Mike Colgan/KCBS Radio

San Jose Looks To Tiny Cabins To Help Homeless People

Mike Colgan
December 11, 2018 - 9:38 am

SAN JOSE — San Jose officials plan to add dozens of small, inexpensively built cabins as a way to temporarily house people who are living on the streets. 

Officials unveiled a prototype of the 80-square-feet structures outside of city hall on Monday. The so-called tiny homes are designed for short-term stays and will be equipped with electricity, but no running water. 

"Bridge housing communities are designed to be interim housing sites that are safe, healthy and provide a dignified environment where our unhoused residents can successfully transition from the streets into one of these bridge housing communities and finally into a home," said the city's Director of Housing Jacky Morales Ferrand.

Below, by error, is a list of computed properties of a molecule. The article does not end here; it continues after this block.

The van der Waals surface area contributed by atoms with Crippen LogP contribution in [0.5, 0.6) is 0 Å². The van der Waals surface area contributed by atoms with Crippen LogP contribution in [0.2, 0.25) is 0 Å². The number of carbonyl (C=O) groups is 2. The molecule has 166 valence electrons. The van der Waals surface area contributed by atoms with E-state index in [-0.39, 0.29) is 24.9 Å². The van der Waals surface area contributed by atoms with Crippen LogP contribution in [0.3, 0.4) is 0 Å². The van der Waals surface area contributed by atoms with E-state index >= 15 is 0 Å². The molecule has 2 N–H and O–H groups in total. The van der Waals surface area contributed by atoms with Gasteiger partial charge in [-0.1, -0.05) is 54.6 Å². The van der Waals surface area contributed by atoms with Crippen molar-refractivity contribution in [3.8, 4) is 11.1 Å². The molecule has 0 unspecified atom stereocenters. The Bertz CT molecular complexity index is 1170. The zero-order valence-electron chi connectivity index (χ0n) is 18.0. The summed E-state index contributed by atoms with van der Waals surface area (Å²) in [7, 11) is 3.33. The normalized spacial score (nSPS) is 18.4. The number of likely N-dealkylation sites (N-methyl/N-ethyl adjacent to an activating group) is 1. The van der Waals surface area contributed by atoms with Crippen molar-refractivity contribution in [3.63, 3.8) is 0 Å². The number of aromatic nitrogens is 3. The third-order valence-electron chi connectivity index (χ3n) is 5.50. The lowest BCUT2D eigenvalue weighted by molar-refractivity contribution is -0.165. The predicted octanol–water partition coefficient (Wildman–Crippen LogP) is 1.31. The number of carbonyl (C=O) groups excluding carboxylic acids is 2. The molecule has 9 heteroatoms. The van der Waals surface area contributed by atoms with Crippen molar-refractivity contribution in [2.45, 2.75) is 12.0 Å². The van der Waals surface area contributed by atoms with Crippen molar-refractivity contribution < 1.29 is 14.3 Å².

At a cost of $6,500 each, officials plan to install 80 of them at two sites in San Jose, a CalTrans property near I-680 and Highway 101 and a Valley Transportation Authority location near Coyote Creek. 

Mayor Sam Liccardo said he hopes that 120 people will cycle through each site per year. It takes an average of 62 days for a person with housing voucher to find an available apartment. These cabins can be helpful during that phase of a search. 

"People come in and out for what we expect will be relatively brief durations as we get people into permanent housing," he said. 

The city council is expected to approve to vote in favor of building the homes on Dec. 18. If approved, the first cabins would be available in June.